You have an old car that has lots of engine problems. Your sister is trying to convince you to sell it, but you don't want to. One reason you don't want to sell it is that you don't think you can make a lot of money by selling it to someone. You say:
I doubt I'll get much for it.
"I doubt ___" means "I don't think ___":
I doubt I'll be able to make it.
I doubt the weather will be any better tomorrow.
But you can't substitute "I doubt" for "I don't think" in sentences like this one:
I don't think he should do that.
In this sentence, "I think" is used to express your opinion. "I doubt" can only replace "I don't think ___" when it's being used to make a guess.
The phrase "I doubt ___" carries a greater level of disbelief than "I don't think ___". In other words, use "I doubt ___" for things that you really don't think are true.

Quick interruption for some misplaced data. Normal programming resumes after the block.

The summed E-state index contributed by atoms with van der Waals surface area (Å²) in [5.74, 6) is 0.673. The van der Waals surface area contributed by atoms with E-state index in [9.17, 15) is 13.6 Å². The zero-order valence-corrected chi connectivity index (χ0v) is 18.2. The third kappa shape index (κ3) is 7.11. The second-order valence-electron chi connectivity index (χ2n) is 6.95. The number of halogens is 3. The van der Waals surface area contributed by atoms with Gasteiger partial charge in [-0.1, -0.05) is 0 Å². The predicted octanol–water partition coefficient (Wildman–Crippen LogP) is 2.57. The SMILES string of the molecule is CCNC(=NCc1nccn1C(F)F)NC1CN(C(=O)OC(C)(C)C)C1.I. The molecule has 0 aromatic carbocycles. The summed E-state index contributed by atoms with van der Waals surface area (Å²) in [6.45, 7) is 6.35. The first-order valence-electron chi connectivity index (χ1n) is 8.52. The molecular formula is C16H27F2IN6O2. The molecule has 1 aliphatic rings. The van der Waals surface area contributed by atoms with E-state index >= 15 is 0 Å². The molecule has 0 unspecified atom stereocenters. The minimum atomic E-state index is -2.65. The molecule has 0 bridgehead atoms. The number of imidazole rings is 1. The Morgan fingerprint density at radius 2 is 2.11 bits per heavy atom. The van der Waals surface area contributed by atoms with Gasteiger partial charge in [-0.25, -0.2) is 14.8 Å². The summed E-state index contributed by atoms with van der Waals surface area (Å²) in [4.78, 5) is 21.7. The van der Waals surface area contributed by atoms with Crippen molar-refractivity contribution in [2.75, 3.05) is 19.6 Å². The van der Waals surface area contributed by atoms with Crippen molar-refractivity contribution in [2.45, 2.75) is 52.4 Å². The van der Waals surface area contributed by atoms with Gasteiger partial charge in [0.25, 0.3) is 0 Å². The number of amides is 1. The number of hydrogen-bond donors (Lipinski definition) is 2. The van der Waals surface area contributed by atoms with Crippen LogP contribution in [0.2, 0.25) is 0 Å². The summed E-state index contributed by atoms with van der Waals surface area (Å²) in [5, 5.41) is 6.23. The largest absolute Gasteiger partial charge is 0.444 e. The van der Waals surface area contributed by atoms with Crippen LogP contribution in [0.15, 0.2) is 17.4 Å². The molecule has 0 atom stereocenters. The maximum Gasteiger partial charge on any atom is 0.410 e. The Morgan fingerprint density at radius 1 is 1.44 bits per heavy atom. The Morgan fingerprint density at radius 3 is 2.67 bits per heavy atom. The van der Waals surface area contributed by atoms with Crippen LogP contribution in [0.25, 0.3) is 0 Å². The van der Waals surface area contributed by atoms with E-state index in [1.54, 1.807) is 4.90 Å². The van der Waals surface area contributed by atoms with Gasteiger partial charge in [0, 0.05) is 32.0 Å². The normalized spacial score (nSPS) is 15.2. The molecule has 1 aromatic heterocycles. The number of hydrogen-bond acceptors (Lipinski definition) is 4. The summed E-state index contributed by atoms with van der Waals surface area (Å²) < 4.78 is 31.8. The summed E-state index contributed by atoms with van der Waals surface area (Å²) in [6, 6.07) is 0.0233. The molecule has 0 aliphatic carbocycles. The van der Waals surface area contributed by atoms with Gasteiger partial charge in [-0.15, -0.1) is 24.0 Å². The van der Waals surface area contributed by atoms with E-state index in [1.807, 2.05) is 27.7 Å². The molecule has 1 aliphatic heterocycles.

In questions and negative sentences, "get much for ___" means to make a lot of money when you sell something. People usually use this phrase to talk about selling their used items.
Did you get much for the Toyota?
I didn't get much for it.
When you pronounce the phrase "get much for ___", the stress is on the word "get".
The example at top is a negative sentence because "I doubt" is negative. You don't use "get much for ___" in positive sentences. Instead, say something like:
I actually got quite a bit for it.
He says he got $200 for the old one.
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